Participants—Three US medical schools, a blend of private and public medical schools located across different geographic boundaries, agreed to participate in the study. All 3 institutions were current members of the American Medical Association (AMA) Accelerating Change in Medical Education consortium, whose primary goal is to create the medical school of the future and transform physician training.18 All 32 member institutions of the AMA consortium were contacted to request their participation in the study. As part of the consortium, these institutions have vowed to collectively work to develop and share the best models for educational advancement to improve care for patients, populations, and communities18 and would expectedly provide a more racially and ethnically inclusive curriculum than an institution not accountable to a group dedicated to identifying the best ways to deliver care for increasingly diverse communities.
Data Collection—Lectures were included if they were presented during dermatology preclinical courses in the 2015 to 2016 academic year. An uninvolved third party removed the names and identities of instructors to preserve anonymity. Two independent coders from different institutions extracted the data—lecture title, total number of clinical and histologic images, and number of skin of color images—from each of the anonymized lectures using a standardized coding form. We documented differences in skin of color noted in lectures and the disease context for the discussed differences, such as variations in clinical presentation, disease process, epidemiology/risk, and treatment between different skin phenotypes or ethnic groups. Photographs in which the coders were unable to differentiate whether the patient had skin of color were designated as indeterminate or unclear. Photographs appearing to represent Fitzpatrick skin types IV, V, and VI19 were categorically designated as skin of color, and those appearing to represent Fitzpatrick skin types I and II were described as not skin of color; however, images appearing to represent Fitzpatrick skin type III often were classified as not skin of color or indeterminate and occasionally skin of color. The Figure shows examples of images classified as skin of color, indeterminate, and not skin of color. Photographs often were classified as indeterminate due to poor lighting, close-up view photographs, or highlighted pathology obscuring the surrounding skin. We excluded duplicate photographs and histologic images from the analyses.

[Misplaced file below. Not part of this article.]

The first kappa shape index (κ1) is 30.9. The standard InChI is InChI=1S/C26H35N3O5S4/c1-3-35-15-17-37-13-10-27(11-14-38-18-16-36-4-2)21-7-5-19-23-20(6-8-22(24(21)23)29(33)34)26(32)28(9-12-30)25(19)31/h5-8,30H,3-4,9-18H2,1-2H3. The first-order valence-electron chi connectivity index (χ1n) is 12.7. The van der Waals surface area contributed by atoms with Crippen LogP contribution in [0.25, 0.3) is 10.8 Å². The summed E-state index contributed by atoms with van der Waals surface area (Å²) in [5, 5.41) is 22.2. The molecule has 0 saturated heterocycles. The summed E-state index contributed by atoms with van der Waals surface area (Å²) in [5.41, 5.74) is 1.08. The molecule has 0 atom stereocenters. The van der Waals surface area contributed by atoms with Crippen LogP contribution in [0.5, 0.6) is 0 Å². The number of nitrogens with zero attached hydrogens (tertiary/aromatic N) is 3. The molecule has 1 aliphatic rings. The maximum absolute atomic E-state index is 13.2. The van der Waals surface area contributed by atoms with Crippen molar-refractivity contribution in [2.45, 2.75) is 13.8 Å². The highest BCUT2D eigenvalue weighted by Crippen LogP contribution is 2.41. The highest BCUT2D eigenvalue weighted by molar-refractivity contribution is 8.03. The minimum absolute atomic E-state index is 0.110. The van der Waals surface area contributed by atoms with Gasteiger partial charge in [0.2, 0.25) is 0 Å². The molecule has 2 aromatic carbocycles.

We also reviewed 19 conditions previously highlighted by the SOCS as areas of importance to skin of color patients.20 The coders tracked how many of these conditions were noted in each lecture. Duplicate discussion of these conditions was not included in the analyses. Any discrepancies between coders were resolved through additional slide review and discussion. The final coded data with the agreed upon changes were used for statistical analyses. Recent national demographic data from the US Census Bureau in 2019 describe approximately 39.9% of the population as belonging to racial/ethnic groups other than non-Hispanic/Latinx White.21 Consequently, the standard for adequate representation for skin of color photographs was set at 35% for the purpose of this study.